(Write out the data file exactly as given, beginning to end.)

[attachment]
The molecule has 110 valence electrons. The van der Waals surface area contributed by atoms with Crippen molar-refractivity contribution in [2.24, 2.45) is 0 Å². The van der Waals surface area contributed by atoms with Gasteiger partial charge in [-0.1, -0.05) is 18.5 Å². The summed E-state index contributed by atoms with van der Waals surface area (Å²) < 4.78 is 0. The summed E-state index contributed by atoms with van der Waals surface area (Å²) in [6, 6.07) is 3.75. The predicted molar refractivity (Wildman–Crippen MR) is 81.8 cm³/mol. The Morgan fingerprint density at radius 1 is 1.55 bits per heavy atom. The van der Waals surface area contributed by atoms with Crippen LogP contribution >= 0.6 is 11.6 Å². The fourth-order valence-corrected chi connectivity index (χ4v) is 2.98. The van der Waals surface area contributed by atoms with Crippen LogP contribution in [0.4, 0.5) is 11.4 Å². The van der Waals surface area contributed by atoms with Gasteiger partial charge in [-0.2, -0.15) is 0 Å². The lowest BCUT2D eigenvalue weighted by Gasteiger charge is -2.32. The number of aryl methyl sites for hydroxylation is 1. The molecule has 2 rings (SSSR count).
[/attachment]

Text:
The molecule has 110 valence electrons. The van der Waals surface area contributed by atoms with Crippen molar-refractivity contribution in [2.24, 2.45) is 0 Å². The van der Waals surface area contributed by atoms with Gasteiger partial charge in [-0.1, -0.05) is 18.5 Å². The summed E-state index contributed by atoms with van der Waals surface area (Å²) < 4.78 is 0. The summed E-state index contributed by atoms with van der Waals surface area (Å²) in [6, 6.07) is 3.75. The predicted molar refractivity (Wildman–Crippen MR) is 81.8 cm³/mol. The Morgan fingerprint density at radius 1 is 1.55 bits per heavy atom. The van der Waals surface area contributed by atoms with Crippen LogP contribution >= 0.6 is 11.6 Å². The fourth-order valence-corrected chi connectivity index (χ4v) is 2.98. The van der Waals surface area contributed by atoms with Crippen LogP contribution in [0.4, 0.5) is 11.4 Å². The van der Waals surface area contributed by atoms with Gasteiger partial charge in [-0.2, -0.15) is 0 Å². The lowest BCUT2D eigenvalue weighted by Gasteiger charge is -2.32. The number of aryl methyl sites for hydroxylation is 1. The molecule has 2 rings (SSSR count).